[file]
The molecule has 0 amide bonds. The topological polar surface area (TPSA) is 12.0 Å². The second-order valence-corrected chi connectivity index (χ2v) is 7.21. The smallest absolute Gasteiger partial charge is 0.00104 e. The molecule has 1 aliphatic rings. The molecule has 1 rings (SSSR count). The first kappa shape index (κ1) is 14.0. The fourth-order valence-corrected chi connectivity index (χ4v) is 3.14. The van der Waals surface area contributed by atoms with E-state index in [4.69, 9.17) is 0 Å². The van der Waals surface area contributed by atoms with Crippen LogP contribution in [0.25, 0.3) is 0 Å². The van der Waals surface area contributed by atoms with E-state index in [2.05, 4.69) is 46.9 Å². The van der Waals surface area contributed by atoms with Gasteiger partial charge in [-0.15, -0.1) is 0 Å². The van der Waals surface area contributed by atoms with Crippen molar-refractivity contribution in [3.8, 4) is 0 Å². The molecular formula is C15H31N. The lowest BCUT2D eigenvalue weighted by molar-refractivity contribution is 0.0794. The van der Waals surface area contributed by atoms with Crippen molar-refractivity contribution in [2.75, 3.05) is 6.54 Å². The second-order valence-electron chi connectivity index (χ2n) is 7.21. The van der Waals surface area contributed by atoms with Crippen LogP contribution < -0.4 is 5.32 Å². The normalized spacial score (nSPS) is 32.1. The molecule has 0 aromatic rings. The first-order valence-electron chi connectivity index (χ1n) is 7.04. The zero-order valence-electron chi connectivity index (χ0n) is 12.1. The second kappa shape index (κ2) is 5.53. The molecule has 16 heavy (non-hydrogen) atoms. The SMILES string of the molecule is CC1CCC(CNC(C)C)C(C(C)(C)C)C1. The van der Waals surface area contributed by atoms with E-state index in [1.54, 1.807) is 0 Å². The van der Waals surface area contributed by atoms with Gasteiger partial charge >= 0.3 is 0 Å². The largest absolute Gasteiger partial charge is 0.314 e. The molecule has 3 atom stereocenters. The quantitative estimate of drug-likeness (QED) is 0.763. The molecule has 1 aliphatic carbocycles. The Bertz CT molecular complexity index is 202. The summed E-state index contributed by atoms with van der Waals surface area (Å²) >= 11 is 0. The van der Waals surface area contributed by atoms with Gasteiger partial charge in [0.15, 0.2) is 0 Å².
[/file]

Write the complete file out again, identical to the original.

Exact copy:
The molecule has 0 amide bonds. The topological polar surface area (TPSA) is 12.0 Å². The second-order valence-corrected chi connectivity index (χ2v) is 7.21. The smallest absolute Gasteiger partial charge is 0.00104 e. The molecule has 1 aliphatic rings. The molecule has 1 rings (SSSR count). The first kappa shape index (κ1) is 14.0. The fourth-order valence-corrected chi connectivity index (χ4v) is 3.14. The van der Waals surface area contributed by atoms with E-state index in [4.69, 9.17) is 0 Å². The van der Waals surface area contributed by atoms with Crippen LogP contribution in [0.25, 0.3) is 0 Å². The van der Waals surface area contributed by atoms with E-state index in [2.05, 4.69) is 46.9 Å². The van der Waals surface area contributed by atoms with Gasteiger partial charge in [-0.15, -0.1) is 0 Å². The van der Waals surface area contributed by atoms with Crippen molar-refractivity contribution in [3.8, 4) is 0 Å². The molecular formula is C15H31N. The lowest BCUT2D eigenvalue weighted by molar-refractivity contribution is 0.0794. The van der Waals surface area contributed by atoms with Crippen molar-refractivity contribution in [2.75, 3.05) is 6.54 Å². The second-order valence-electron chi connectivity index (χ2n) is 7.21. The van der Waals surface area contributed by atoms with Crippen LogP contribution < -0.4 is 5.32 Å². The normalized spacial score (nSPS) is 32.1. The molecule has 0 aromatic rings. The first-order valence-electron chi connectivity index (χ1n) is 7.04. The zero-order valence-electron chi connectivity index (χ0n) is 12.1. The second kappa shape index (κ2) is 5.53. The molecule has 16 heavy (non-hydrogen) atoms. The SMILES string of the molecule is CC1CCC(CNC(C)C)C(C(C)(C)C)C1. The van der Waals surface area contributed by atoms with E-state index in [1.54, 1.807) is 0 Å². The van der Waals surface area contributed by atoms with Gasteiger partial charge >= 0.3 is 0 Å². The largest absolute Gasteiger partial charge is 0.314 e. The molecule has 3 atom stereocenters. The quantitative estimate of drug-likeness (QED) is 0.763. The molecule has 1 aliphatic carbocycles. The Bertz CT molecular complexity index is 202. The summed E-state index contributed by atoms with van der Waals surface area (Å²) >= 11 is 0. The van der Waals surface area contributed by atoms with Gasteiger partial charge in [0.15, 0.2) is 0 Å².